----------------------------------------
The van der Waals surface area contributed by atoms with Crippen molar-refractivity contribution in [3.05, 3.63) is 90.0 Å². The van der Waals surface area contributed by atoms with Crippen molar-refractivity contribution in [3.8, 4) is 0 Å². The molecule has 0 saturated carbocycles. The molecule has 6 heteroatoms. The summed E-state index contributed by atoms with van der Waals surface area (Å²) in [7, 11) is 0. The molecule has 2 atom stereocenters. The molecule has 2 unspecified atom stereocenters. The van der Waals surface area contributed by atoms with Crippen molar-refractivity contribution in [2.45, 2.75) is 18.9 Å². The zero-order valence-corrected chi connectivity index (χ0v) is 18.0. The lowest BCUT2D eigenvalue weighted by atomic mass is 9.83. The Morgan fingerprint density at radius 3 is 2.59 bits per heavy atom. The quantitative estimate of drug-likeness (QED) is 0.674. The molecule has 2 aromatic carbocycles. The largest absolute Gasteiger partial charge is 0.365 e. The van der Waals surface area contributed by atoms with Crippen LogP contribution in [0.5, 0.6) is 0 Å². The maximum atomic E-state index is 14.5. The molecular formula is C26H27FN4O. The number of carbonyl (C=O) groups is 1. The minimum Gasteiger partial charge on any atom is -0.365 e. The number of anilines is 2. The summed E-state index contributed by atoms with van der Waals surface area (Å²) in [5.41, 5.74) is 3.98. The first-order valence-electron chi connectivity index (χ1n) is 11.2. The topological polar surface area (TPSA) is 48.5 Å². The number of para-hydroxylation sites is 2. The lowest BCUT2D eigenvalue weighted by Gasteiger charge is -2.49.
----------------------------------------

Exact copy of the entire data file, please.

The van der Waals surface area contributed by atoms with Crippen molar-refractivity contribution in [3.05, 3.63) is 90.0 Å². The van der Waals surface area contributed by atoms with Crippen molar-refractivity contribution in [3.8, 4) is 0 Å². The molecule has 0 saturated carbocycles. The molecule has 6 heteroatoms. The summed E-state index contributed by atoms with van der Waals surface area (Å²) in [7, 11) is 0. The molecule has 2 atom stereocenters. The molecule has 2 unspecified atom stereocenters. The van der Waals surface area contributed by atoms with Crippen molar-refractivity contribution in [2.45, 2.75) is 18.9 Å². The zero-order valence-corrected chi connectivity index (χ0v) is 18.0. The lowest BCUT2D eigenvalue weighted by atomic mass is 9.83. The Morgan fingerprint density at radius 3 is 2.59 bits per heavy atom. The quantitative estimate of drug-likeness (QED) is 0.674. The molecule has 2 aromatic carbocycles. The largest absolute Gasteiger partial charge is 0.365 e. The van der Waals surface area contributed by atoms with Crippen LogP contribution in [0.5, 0.6) is 0 Å². The maximum atomic E-state index is 14.5. The molecular formula is C26H27FN4O. The number of carbonyl (C=O) groups is 1. The minimum Gasteiger partial charge on any atom is -0.365 e. The number of anilines is 2. The summed E-state index contributed by atoms with van der Waals surface area (Å²) in [5.41, 5.74) is 3.98. The first-order valence-electron chi connectivity index (χ1n) is 11.2. The topological polar surface area (TPSA) is 48.5 Å². The number of para-hydroxylation sites is 2. The lowest BCUT2D eigenvalue weighted by Gasteiger charge is -2.49.